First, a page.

In 1970 Radical America published its first special issue dedicated to women liberation.  The articles’ sequence lays out a narrative justifying women’s liberation as an autnomous movement.

The first piece, authored by Selma James, wife of CLR James, Paul Buhle’s particular hero, worked from an Old Left/New Left position.“a woman’s place”, which became the foundation of the wages for housework movement exhibits some disdain for women “in women’s liberation” and points instead to women who “are women’s liberation,” meaning working class women She notes of the latter “the political consciousness of women is … irrelevant. What unites them is their self-consciousness.”

Gail Paradise Kelly, a graduate student in the education department at Wisconsin, later professor at SUNY Buffalo, also writing from the old left to New Left perspective, contributed  “women’s liberation and the cultural revolution.” Kelly argues that the reason women in the old left had no consciousness of their oppression is that they conceived of revolution only in institutional forms.”

Kelly positions the women’s groups of the “old left” WILPF and WSP not as proto women’s liberation, as Amy Swerdlow tried to do years later for women’s peace activism. Telling her evidence of lack of consciousness among these groups rests of the identification of those women as “mothers and housewives.” Asking for peace so that “children will have a chance to survive” seems so obviously not a consciousness of one’s own oppression that Kelly doesn’t bother to defend it any further.

Kelly argues that the “influx” into the left that ultimately gave rise to the New Left came precisely because people ”were upset about their own oppression” Students in particular became the vanguard of the revolution around the corner. Kelly, rejecting the notion that the counterculture would lead to “Leary’s apolitical syndrome of drugs and withdrawal” argues instead that the position “if one lived the revolution, the revolution would come” represented “a very political and revolutionary step for the left” because she equates the “life style revolution” (a normally contempt-filled synonym for the counteruclture) with “cultural revolution.” The hallmark of the cultural revolution is, for Kelly, that recognition of individual oppression, rather than the distanced analysis of the “system” capitalism, military industrial complex, whatever.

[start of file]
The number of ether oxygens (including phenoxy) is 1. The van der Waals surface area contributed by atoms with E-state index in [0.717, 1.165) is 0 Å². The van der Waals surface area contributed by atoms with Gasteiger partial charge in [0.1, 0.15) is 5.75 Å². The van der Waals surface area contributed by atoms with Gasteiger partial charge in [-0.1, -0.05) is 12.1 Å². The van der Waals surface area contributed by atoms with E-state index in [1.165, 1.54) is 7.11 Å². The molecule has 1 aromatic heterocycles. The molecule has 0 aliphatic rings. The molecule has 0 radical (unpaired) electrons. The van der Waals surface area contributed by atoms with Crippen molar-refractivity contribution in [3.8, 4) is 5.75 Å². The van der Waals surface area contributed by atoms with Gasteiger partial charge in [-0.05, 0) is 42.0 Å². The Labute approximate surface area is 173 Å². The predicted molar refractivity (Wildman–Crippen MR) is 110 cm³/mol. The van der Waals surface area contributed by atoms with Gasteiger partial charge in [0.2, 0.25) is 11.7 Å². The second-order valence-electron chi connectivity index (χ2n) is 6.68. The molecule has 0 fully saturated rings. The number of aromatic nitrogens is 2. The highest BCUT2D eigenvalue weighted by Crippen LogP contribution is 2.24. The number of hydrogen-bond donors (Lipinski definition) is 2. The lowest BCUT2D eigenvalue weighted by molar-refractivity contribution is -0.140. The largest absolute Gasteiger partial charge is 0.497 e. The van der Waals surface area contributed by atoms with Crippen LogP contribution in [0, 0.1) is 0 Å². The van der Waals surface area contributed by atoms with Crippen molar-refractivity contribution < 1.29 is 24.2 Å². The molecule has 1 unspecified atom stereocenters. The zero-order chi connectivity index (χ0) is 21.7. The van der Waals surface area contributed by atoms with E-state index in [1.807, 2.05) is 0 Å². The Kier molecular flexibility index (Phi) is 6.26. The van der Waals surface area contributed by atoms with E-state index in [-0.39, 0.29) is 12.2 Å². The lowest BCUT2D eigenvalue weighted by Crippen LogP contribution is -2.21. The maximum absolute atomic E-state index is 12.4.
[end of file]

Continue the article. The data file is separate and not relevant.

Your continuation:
Kelly notes also the incredible importance of “the militant black movement” for the emergence of women’s liberation: “if it was necessary for blacks to deal with their problems separately, then it was not only legitimate but mandatory for women to do the same.” However, Kelly cautions against believing “individual can be free in the midst of oppression” and instead insists that “radical women in women’s liberation do have a problem translating our changes in lifestyles into changes in institutions and in capitalism.” Kelly fears that radical women will “get caught up in our own sub-culture and, as a result, delude ourselves into thinking that change in the way we live is going to drastically affect anyone else.” She insists that “the problems of others more oppressed in reality than ourselves” must be met by moving “beyond our subculture to organizing and speaking.” Women’s liberation, as part of the cultural revolution to come “can serve as a means for revolution only if we go beyond developing a consciousness of individual oppression.” This notion of women’s liberation as a subculture leads to some strikingly familiar fears. Kelly views with ambivalence, women’s liberation a subculture from which revolution will be made, and as a potential trap in which revolution will be stymied.

What I’ve found so fascinating about this issue is the way that attempts to justify women’s liberation via a back and forth with the left are so incredibly parallel to the criticisms that would come later within women’s liberation of activists interested in women’s culture.  In Kelly’s article women’s liberation could  be replaced with the phrase women’s culture s and the results would be much the same as those later critiques.  I’m happy to find confirmation of my theory that it was the deep suspiscion  of culture inherited from their time in the New Left that made some participants in women’s liberation so ambivilent about the value of culture as part of the revolution.

Radicalism and Culture issue of Radical America
Working Class Culture issue of Radical America

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